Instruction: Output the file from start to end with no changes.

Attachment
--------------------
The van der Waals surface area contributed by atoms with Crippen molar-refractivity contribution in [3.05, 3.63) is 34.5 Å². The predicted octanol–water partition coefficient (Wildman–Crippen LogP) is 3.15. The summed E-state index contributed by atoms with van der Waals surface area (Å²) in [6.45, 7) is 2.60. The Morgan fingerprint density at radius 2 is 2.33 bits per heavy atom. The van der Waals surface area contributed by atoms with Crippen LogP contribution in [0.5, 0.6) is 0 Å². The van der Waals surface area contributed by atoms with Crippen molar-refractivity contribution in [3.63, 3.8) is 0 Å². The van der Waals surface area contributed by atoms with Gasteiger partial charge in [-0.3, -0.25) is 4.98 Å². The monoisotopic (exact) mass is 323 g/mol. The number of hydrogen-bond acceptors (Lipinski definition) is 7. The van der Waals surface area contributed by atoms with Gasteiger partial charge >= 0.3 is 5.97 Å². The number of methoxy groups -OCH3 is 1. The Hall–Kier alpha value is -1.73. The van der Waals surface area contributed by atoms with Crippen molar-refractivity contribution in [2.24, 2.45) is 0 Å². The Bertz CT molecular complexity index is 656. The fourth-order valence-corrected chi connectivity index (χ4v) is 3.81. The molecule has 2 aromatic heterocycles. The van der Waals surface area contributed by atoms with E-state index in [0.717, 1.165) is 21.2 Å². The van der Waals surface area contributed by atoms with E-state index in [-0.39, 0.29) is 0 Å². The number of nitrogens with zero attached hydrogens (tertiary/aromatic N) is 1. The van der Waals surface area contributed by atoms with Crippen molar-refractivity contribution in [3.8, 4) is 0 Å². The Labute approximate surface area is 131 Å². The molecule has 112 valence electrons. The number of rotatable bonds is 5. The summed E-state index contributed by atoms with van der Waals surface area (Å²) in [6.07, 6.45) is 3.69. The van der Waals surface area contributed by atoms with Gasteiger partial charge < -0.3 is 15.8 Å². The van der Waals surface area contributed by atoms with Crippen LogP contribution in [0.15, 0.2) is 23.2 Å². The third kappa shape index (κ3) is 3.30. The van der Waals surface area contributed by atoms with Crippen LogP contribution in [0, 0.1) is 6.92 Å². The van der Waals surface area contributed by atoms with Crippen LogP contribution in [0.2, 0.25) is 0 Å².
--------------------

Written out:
The van der Waals surface area contributed by atoms with Crippen molar-refractivity contribution in [3.05, 3.63) is 34.5 Å². The predicted octanol–water partition coefficient (Wildman–Crippen LogP) is 3.15. The summed E-state index contributed by atoms with van der Waals surface area (Å²) in [6.45, 7) is 2.60. The Morgan fingerprint density at radius 2 is 2.33 bits per heavy atom. The van der Waals surface area contributed by atoms with Crippen LogP contribution in [0.5, 0.6) is 0 Å². The van der Waals surface area contributed by atoms with Crippen molar-refractivity contribution in [3.63, 3.8) is 0 Å². The van der Waals surface area contributed by atoms with Gasteiger partial charge in [-0.3, -0.25) is 4.98 Å². The monoisotopic (exact) mass is 323 g/mol. The number of hydrogen-bond acceptors (Lipinski definition) is 7. The van der Waals surface area contributed by atoms with Gasteiger partial charge >= 0.3 is 5.97 Å². The number of methoxy groups -OCH3 is 1. The Hall–Kier alpha value is -1.73. The van der Waals surface area contributed by atoms with Crippen molar-refractivity contribution in [2.24, 2.45) is 0 Å². The Bertz CT molecular complexity index is 656. The fourth-order valence-corrected chi connectivity index (χ4v) is 3.81. The molecule has 2 aromatic heterocycles. The van der Waals surface area contributed by atoms with E-state index in [0.717, 1.165) is 21.2 Å². The van der Waals surface area contributed by atoms with E-state index in [-0.39, 0.29) is 0 Å². The number of nitrogens with zero attached hydrogens (tertiary/aromatic N) is 1. The van der Waals surface area contributed by atoms with Crippen molar-refractivity contribution in [3.8, 4) is 0 Å². The Labute approximate surface area is 131 Å². The molecule has 112 valence electrons. The number of rotatable bonds is 5. The summed E-state index contributed by atoms with van der Waals surface area (Å²) in [6.07, 6.45) is 3.69. The van der Waals surface area contributed by atoms with Gasteiger partial charge < -0.3 is 15.8 Å². The van der Waals surface area contributed by atoms with Crippen LogP contribution in [0.15, 0.2) is 23.2 Å². The third kappa shape index (κ3) is 3.30. The van der Waals surface area contributed by atoms with Crippen LogP contribution in [0, 0.1) is 6.92 Å². The van der Waals surface area contributed by atoms with Crippen LogP contribution in [0.2, 0.25) is 0 Å².